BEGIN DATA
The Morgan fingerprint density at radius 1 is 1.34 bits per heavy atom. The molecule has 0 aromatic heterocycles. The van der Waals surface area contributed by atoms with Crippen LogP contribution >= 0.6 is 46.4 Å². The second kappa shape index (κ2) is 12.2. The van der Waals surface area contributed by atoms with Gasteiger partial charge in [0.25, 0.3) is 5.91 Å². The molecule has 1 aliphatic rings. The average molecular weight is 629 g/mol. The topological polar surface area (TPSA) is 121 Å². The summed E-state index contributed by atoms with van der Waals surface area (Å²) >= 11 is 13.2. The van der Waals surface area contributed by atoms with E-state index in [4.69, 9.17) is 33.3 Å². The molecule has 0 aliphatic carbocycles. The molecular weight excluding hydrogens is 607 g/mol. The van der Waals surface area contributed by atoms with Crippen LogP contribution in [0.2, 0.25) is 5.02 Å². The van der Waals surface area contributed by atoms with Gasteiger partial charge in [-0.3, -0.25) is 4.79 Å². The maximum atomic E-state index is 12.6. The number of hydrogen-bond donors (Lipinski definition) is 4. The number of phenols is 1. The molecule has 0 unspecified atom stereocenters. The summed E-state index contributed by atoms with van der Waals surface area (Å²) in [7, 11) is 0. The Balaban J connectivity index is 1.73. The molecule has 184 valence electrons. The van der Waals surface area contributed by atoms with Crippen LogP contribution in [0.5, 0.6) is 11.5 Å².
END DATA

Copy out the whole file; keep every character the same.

The Morgan fingerprint density at radius 1 is 1.34 bits per heavy atom. The molecule has 0 aromatic heterocycles. The van der Waals surface area contributed by atoms with Crippen LogP contribution >= 0.6 is 46.4 Å². The second kappa shape index (κ2) is 12.2. The van der Waals surface area contributed by atoms with Gasteiger partial charge in [0.25, 0.3) is 5.91 Å². The molecule has 1 aliphatic rings. The average molecular weight is 629 g/mol. The topological polar surface area (TPSA) is 121 Å². The summed E-state index contributed by atoms with van der Waals surface area (Å²) >= 11 is 13.2. The van der Waals surface area contributed by atoms with E-state index in [4.69, 9.17) is 33.3 Å². The molecule has 0 aliphatic carbocycles. The molecular weight excluding hydrogens is 607 g/mol. The van der Waals surface area contributed by atoms with Crippen LogP contribution in [0.2, 0.25) is 5.02 Å². The van der Waals surface area contributed by atoms with Gasteiger partial charge in [-0.3, -0.25) is 4.79 Å². The maximum atomic E-state index is 12.6. The number of hydrogen-bond donors (Lipinski definition) is 4. The number of phenols is 1. The molecule has 0 unspecified atom stereocenters. The summed E-state index contributed by atoms with van der Waals surface area (Å²) in [7, 11) is 0. The Balaban J connectivity index is 1.73. The molecule has 184 valence electrons. The van der Waals surface area contributed by atoms with Crippen LogP contribution in [0.5, 0.6) is 11.5 Å².